Margery Allingham – Tall Story

Police stake out a cul-de-sac in anticipation of a robbery.  The suspect enters, yet hours later hasn’t walked out.  The police rush in and capture their quarry, but are unable to find the loot.  This may sound like a variation of an impossible crime, but if so, it is only in the weakest sense.  We’re told that the police have turned over every stone, but of course we learn in the end that they didn’t look in one key place.  This isn’t really a fair play mystery; you’re simply spoon fed the answer.

James Yaffe – Mom in Spring

Somewhat of a riff on a Sherlock Holmes style tale.  Over a dinner conversation, the mother of a policeman solves a murder that has baffled the law.  It was fun to see how the seemingly innocent character of the mother uses a series of targeted questions and observations to unravel the case, although the actual culprit is fairly obvious.

Yaffe is notable for having his first story published in Ellery Queen Mystery Magazine when he was just 15.  Mom in Spring is from nearly a quarter century later.

Avram Davidson – The Necessity of His Condition

A wicked slave trader in 1850’s southern US gets his comeuppance in a most amusing way.  Not really a mystery of any sort, but still a good read.

B.J.R Stolper – Lilith, Stay Away from the Door

A young man studying to be a rabbi disappears a night after telling a fantastic yarn about having been seduced by Lilith.  The story is most interesting because it shows how the police have difficulty getting cooperation out of a tight-knit jewish community, and then contrast it with the observations made by a jewish detective who steps in to help.

Ellery Queen – The Gettysburg Bugle

This story is oddly not credited in the table of contents of my edition, which had me confused for a bit because the back cover promised an entry by Queen.  The plot finds Ellery and Nikki Porter experiencing a breakdown, leaving them stranded in a small town near Gettysburg, Pennsylvania.  A doctor who takes them in for the night tells the tale of three local Civil War veterans who stumbled upon a substantial treasure during the later years of the war.  They formed a pact that the last remaining survivor would inherit the entire fortune.  One of the vets kicked the bucket the year before, and as luck may have it, Ellery is in town for a second death.  Although the doctor thinks it’s natural causes, Ellery suspects it’s murder.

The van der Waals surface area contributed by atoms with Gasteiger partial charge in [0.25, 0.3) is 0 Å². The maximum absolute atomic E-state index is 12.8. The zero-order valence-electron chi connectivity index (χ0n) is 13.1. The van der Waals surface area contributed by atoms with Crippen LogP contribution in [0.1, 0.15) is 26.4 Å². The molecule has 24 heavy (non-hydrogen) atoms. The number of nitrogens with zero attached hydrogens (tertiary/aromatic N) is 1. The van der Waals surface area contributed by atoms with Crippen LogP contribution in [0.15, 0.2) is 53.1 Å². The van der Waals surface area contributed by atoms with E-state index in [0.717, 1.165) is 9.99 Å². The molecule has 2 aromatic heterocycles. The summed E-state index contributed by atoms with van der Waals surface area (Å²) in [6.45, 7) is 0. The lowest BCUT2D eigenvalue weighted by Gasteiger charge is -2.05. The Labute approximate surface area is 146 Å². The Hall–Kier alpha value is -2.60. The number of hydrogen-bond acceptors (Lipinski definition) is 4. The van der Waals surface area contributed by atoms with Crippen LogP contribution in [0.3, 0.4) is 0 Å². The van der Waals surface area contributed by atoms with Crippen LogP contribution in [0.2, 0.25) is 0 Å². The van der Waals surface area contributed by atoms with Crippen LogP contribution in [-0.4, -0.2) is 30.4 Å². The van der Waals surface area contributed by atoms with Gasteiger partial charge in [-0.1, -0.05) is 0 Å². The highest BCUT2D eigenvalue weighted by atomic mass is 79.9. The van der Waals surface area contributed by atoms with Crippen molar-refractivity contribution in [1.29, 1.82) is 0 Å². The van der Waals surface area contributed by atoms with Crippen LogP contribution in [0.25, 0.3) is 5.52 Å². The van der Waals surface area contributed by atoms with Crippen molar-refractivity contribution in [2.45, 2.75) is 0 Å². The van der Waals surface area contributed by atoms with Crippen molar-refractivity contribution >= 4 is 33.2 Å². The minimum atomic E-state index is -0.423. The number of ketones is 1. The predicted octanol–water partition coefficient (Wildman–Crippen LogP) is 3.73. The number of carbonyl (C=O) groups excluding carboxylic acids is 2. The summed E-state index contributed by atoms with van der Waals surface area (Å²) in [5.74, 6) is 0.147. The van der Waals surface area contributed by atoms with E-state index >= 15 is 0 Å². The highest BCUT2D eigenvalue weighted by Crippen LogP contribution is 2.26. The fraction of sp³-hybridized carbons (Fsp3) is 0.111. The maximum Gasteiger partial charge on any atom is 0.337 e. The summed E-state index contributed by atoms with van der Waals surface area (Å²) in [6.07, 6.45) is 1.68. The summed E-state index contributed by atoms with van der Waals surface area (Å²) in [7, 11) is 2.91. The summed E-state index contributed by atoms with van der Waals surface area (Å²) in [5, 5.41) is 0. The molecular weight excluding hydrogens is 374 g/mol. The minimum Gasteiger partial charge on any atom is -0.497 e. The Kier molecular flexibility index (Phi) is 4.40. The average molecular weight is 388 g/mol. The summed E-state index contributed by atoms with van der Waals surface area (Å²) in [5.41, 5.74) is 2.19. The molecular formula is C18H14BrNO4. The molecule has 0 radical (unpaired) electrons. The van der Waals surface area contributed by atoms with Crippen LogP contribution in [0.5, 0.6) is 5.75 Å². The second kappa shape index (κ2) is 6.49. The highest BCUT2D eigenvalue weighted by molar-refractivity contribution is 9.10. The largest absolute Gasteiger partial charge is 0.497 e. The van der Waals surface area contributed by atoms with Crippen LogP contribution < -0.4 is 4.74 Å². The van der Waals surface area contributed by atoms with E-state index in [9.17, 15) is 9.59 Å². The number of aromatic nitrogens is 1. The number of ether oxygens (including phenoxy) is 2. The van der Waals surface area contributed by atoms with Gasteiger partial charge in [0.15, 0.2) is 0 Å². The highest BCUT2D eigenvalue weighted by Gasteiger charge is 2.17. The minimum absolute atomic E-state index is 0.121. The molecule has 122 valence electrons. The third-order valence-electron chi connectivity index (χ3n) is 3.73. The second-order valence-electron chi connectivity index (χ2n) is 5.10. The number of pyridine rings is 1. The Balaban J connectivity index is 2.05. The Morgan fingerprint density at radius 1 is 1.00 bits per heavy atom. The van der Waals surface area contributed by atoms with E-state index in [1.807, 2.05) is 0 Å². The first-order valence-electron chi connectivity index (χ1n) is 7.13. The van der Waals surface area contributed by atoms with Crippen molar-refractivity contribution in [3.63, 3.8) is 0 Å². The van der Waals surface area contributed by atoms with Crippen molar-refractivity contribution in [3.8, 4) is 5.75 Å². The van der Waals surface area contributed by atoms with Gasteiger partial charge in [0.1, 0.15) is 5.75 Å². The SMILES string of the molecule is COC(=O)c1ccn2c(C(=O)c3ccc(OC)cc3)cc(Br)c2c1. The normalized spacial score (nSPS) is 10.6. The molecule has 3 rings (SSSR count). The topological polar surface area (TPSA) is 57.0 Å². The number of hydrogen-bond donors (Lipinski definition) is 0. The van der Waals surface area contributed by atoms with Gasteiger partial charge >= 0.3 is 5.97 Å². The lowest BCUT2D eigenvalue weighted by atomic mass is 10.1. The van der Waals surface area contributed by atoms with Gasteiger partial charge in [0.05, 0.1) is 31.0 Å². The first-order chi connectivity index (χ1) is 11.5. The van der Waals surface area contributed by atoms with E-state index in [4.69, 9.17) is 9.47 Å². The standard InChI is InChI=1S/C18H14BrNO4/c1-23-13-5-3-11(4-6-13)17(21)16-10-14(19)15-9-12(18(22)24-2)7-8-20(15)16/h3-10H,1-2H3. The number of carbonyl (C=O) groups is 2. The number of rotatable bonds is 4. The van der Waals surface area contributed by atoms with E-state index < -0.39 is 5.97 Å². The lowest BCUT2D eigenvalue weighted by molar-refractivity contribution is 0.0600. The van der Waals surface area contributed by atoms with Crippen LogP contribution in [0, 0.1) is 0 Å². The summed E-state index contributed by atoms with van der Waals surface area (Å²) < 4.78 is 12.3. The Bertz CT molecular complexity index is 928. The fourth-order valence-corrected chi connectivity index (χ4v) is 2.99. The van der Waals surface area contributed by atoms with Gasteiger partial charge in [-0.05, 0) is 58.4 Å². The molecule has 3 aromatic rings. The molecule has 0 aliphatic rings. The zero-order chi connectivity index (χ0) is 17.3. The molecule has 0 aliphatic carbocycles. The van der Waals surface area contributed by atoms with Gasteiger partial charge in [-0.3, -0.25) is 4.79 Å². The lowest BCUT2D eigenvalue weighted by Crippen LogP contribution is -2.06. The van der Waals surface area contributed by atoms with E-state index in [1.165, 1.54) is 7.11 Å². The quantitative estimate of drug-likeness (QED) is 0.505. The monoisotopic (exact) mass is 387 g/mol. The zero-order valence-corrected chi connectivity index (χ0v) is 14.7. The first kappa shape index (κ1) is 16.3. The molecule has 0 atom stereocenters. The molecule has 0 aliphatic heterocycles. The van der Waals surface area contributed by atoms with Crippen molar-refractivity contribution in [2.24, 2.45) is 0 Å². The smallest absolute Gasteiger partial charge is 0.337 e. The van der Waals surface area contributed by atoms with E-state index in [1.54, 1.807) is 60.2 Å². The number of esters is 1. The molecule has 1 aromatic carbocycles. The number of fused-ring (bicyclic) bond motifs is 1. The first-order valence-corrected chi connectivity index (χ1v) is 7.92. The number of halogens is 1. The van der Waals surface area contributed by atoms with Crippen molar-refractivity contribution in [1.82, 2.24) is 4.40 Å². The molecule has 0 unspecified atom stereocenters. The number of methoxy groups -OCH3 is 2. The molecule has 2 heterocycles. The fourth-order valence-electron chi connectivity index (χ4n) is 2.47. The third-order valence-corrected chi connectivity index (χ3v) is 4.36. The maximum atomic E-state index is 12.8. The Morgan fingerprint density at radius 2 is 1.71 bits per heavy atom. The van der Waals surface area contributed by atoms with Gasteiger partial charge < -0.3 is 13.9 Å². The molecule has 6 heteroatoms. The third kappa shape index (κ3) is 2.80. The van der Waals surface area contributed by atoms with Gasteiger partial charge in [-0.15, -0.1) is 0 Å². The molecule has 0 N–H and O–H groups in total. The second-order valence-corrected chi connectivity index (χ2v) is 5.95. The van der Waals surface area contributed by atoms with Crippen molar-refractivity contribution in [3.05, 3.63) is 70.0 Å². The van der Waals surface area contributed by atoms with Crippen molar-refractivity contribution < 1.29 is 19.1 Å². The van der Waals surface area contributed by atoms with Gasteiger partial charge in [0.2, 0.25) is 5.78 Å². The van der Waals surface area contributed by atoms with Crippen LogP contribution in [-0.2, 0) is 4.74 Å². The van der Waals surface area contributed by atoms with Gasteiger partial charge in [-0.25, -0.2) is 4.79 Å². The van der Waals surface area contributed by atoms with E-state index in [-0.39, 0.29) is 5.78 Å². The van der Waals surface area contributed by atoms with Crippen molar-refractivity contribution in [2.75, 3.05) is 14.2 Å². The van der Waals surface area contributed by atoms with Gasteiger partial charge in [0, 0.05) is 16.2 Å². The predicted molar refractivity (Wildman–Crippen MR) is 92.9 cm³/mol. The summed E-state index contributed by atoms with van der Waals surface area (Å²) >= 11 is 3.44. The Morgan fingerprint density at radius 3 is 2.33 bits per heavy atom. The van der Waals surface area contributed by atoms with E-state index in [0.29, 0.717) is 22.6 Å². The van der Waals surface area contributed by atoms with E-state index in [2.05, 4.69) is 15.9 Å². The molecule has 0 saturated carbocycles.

This was an enjoyable read, but in terms of a mystery it didn’t quite deliver.  The set up was just fine and there was plenty of intrigue, but Queen pretty much just pulls the explanation out of thin air at the end.  I don’t know if that really bothered me though – there’s something fun about an interesting mystery with a decent explanation, even if it doesn’t quite meet the standards of fair play.

I wouldn’t go out of your way to get your hands on The Quintessence of Queen, but if you happen to stumble upon it, you’re assured of an interesting read throughout.  I’m a bit surprised that all of the entries are “best prize stories” – other compilations definitely deliver more consistently in the mystery/puzzle/solution dimensions.  Still, these are all engaging while you’re reading them.

16 thoughts on “The Quintessence of Queen – Edited by Anthony Boucher (1962)”

  1. I wouldn’t go out of your way to get your hands on The Quintessence of Queen, but if you happen to stumble upon it, you’re assured of an interesting read throughout.

    That’s more or less true of all the EQ anthologies that I’ve read, whether (supposedly) edited by the Queens or not. I must have read a dozen or more of them (maybe twice as many as that), this one included, over the years, and have discovered a plethora of great stories as a result — Stanley Ellin’s “The Specialty of the House” is a standout example — yet at the end of each antho I’ve come away thinking, well, okay, maybe B or B+.